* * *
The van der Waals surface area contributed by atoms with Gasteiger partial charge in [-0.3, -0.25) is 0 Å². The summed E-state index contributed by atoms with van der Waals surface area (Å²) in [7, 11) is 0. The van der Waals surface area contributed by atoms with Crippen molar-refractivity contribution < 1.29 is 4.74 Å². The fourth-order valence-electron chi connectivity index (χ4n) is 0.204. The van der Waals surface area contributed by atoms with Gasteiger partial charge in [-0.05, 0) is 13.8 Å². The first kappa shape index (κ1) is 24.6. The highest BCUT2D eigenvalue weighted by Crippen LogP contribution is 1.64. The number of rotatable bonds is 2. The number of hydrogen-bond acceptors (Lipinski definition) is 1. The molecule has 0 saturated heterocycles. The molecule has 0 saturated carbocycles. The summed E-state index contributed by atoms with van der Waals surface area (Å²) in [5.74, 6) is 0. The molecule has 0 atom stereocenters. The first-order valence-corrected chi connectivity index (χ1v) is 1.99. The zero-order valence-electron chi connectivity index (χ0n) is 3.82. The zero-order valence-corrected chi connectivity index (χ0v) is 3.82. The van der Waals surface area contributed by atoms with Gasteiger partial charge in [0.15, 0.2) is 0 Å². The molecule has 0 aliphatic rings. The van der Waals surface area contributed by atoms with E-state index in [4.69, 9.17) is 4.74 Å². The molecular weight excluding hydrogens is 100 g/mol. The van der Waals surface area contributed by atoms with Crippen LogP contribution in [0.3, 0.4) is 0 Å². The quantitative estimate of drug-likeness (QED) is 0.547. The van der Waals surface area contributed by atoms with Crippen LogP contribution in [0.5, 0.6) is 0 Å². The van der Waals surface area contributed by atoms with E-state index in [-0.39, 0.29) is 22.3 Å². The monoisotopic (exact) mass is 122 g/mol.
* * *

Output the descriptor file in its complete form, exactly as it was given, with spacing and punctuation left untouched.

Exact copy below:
The van der Waals surface area contributed by atoms with Gasteiger partial charge in [-0.3, -0.25) is 0 Å². The summed E-state index contributed by atoms with van der Waals surface area (Å²) in [7, 11) is 0. The van der Waals surface area contributed by atoms with Crippen molar-refractivity contribution < 1.29 is 4.74 Å². The fourth-order valence-electron chi connectivity index (χ4n) is 0.204. The van der Waals surface area contributed by atoms with Gasteiger partial charge in [-0.05, 0) is 13.8 Å². The first kappa shape index (κ1) is 24.6. The highest BCUT2D eigenvalue weighted by Crippen LogP contribution is 1.64. The number of rotatable bonds is 2. The number of hydrogen-bond acceptors (Lipinski definition) is 1. The molecule has 0 saturated heterocycles. The molecule has 0 saturated carbocycles. The summed E-state index contributed by atoms with van der Waals surface area (Å²) in [5.74, 6) is 0. The molecule has 0 atom stereocenters. The first-order valence-corrected chi connectivity index (χ1v) is 1.99. The zero-order valence-electron chi connectivity index (χ0n) is 3.82. The zero-order valence-corrected chi connectivity index (χ0v) is 3.82. The van der Waals surface area contributed by atoms with Gasteiger partial charge in [0.15, 0.2) is 0 Å². The molecule has 0 aliphatic rings. The van der Waals surface area contributed by atoms with E-state index in [4.69, 9.17) is 4.74 Å². The molecular weight excluding hydrogens is 100 g/mol. The van der Waals surface area contributed by atoms with Crippen LogP contribution in [0.3, 0.4) is 0 Å². The quantitative estimate of drug-likeness (QED) is 0.547. The van der Waals surface area contributed by atoms with Crippen LogP contribution in [0.5, 0.6) is 0 Å². The van der Waals surface area contributed by atoms with E-state index in [-0.39, 0.29) is 22.3 Å². The monoisotopic (exact) mass is 122 g/mol.